As newborns, they may only be able to handle 20 minutes of awake, alert time, and then it’s time to soothe them back to sleep (especially if it takes a while to soothe them). As they get a bit bigger, 30-60 minutes, and even as older babies, some kids can only handle 1.5 hours of awake time before going down again.

It’s crazy, but true. At least this is the way it was with mine.

If your baby is resisting naps but is obviously overtired and needs to sleep, try reducing their awake time until you notice they fall asleep a little easier. Now you’re getting closer to figuring out how long they can comfortably be awake.

Cat-Napper? Put Him or Her Down More Often

Although Sammy was the ultimate fusspot, naps were one of his (few) strong suits. I knew that if I wore him in a sling and kept moving, he would usually get the sleep he needed.

Aliya on the other hand, would not sleep in a car, plane, train, carrier, sling, in my bed, or anywhere but her crib. By herself (one of the few exceptions is the picture above).

And during the day, she would nap 45 minutes – never a minute more, never a minute less. And when she would wake up, she was just as fussy as when she went down.

And basically because I couldn’t deal with being with a baby who was grumpy ALL DAY, I would put her down for 4 45-minute naps each nap. Mainly because I needed the break. It was torture having to go through our elaborate soothing routine 4 times a day, but I strongly believed that sleep begets sleep, and if I just gave up and let her stay awake, her sleep would spiral out of control.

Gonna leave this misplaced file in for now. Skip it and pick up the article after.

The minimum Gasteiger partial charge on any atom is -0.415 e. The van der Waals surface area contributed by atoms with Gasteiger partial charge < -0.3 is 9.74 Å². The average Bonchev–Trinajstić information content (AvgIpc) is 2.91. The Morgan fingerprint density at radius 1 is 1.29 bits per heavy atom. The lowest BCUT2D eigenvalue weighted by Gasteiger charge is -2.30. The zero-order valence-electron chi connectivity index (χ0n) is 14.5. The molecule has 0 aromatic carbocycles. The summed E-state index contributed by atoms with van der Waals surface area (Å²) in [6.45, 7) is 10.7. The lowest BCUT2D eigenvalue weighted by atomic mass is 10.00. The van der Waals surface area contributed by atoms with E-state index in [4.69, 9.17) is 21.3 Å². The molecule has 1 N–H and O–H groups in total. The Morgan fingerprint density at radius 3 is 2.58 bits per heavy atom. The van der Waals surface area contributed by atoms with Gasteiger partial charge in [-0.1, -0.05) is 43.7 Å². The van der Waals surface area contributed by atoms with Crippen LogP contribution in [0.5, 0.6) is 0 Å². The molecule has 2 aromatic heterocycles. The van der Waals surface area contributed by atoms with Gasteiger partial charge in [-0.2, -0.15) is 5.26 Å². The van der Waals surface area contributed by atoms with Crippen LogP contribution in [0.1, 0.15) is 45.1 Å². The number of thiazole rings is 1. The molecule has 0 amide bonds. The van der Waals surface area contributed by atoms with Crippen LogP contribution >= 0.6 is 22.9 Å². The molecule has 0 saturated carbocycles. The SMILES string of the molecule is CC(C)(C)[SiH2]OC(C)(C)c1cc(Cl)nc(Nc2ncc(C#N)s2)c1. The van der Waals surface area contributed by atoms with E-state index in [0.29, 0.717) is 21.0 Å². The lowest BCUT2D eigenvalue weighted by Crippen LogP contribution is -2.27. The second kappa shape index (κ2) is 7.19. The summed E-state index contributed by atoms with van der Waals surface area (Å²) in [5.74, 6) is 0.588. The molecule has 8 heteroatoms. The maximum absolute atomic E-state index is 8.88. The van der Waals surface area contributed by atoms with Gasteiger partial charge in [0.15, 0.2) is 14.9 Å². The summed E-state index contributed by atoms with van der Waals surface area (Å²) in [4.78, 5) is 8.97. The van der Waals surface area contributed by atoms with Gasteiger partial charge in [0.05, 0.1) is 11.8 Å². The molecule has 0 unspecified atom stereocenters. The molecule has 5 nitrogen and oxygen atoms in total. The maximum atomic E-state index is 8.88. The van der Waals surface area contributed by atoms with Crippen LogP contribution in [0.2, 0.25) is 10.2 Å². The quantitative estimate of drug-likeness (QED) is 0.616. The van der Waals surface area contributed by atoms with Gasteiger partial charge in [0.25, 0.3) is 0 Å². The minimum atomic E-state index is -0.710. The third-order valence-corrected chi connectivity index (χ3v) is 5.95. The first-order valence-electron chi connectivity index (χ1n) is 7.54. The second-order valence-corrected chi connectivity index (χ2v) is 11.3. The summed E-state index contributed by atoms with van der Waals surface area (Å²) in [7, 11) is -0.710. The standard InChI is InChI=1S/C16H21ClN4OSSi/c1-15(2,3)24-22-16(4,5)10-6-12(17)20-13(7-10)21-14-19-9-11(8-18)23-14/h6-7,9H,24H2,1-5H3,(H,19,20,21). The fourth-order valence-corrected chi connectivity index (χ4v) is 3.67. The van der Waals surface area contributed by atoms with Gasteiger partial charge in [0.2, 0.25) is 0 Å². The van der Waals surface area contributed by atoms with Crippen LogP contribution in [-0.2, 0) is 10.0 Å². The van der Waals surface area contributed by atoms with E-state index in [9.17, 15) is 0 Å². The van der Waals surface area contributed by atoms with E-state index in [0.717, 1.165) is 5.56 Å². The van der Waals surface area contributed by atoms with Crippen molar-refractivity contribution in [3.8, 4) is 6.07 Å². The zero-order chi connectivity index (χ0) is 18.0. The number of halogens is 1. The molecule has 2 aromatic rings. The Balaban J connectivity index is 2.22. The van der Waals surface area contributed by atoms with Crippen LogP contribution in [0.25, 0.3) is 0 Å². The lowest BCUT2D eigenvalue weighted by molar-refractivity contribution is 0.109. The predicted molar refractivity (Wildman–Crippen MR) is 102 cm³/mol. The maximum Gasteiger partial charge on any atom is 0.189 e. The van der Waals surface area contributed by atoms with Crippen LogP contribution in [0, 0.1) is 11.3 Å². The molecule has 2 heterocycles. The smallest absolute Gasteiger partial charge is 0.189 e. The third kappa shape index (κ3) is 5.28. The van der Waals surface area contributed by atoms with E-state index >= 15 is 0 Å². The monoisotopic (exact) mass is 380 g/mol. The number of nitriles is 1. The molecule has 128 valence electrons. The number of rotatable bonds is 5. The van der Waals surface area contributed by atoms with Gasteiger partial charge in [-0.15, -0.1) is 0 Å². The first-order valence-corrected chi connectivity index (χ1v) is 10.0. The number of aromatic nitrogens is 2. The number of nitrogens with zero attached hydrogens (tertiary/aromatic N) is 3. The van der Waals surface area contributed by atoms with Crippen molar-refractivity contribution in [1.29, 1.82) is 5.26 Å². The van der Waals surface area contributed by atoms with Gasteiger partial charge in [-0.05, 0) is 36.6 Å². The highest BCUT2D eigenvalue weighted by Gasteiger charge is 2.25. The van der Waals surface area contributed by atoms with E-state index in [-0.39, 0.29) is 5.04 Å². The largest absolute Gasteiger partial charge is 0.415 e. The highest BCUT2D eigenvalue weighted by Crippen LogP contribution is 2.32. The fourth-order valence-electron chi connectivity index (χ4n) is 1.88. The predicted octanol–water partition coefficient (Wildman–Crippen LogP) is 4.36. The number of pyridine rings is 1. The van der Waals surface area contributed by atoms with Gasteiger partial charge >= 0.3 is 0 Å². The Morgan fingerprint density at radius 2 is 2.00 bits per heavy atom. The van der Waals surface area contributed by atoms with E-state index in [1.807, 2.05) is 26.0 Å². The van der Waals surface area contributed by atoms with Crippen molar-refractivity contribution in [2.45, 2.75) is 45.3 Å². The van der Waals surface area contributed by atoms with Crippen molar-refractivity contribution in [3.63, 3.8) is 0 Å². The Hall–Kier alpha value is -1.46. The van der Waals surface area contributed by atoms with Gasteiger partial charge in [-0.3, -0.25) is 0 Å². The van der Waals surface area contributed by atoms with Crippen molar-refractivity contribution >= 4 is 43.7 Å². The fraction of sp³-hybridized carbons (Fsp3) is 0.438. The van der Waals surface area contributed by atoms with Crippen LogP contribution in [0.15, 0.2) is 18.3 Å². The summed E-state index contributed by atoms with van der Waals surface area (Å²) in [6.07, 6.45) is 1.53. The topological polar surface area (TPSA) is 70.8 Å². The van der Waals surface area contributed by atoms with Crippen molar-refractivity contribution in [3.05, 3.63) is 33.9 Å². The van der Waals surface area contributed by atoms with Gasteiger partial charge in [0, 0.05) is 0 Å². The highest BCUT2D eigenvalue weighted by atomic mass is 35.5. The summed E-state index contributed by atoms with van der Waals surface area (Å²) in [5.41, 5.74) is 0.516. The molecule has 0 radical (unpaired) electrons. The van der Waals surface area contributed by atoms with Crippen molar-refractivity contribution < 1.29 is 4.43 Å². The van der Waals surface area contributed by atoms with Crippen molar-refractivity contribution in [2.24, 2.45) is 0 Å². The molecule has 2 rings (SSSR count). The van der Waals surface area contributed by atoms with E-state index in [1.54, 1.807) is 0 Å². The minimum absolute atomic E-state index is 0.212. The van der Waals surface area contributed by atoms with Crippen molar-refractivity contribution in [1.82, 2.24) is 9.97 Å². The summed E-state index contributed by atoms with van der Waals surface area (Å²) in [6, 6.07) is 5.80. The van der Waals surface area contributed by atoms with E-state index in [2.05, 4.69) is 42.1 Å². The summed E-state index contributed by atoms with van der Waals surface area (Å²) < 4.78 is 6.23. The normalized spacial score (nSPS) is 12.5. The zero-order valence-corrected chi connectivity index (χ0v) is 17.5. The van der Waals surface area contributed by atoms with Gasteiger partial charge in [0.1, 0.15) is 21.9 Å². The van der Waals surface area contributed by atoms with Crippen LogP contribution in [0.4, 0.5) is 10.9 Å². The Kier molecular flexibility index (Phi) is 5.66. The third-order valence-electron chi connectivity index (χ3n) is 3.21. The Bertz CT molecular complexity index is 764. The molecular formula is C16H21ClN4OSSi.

I know if you have older kids, it may not be possible for you to do this. But I’d encourage to keep trying to help them get their rest, any way you can.

Which brings us to my last strategy…

Do Whatever it Takes to Help Your Child Sleep

Will your baby sleep beside you? On top of you? Attached to you? Let him.

What about in the car, stroller, or carrier? Do it.

Don’t worry about people criticizing you or saying you’re spoiling him. Fussy babies have trouble self-soothing, yet they need sleep more than other babies. Do whatever you have to do.

There comes a time when they’re a bit older when it’s time to help them learn to self-soothe, fall asleep on their own, etc, etc., but when they’re really little and fussy, you have enough to worry about. Don’t even worry about it until your baby is at least 6-8 months old (this is my personal opinion, I know some would disagree).

We laid down with Sammy until he was about 2.5, but you know what? He slept. We all slept. And then when we stopped being able to sleep, he was old enough that we could gently teach him how to fall asleep on his own.

 

While I know you can’t ‘just relax’, do try to remember that this stage will pass. It ALWAYS does.

Don’t feel guilty about ‘spoiling them’, teaching bad habits, or doing whatever it is your gut tells you is right. Sometimes these are the only ways to survive this stage of infant-hood. And if your baby is older and sleep doesn’t seem to be improving at all (or if it’s getting worse!), there is no shame in talking with a sleep consultant to get some advice or help!

Are you struggling with sleep issues? Have you tried any of the strategies above? Do they work for you?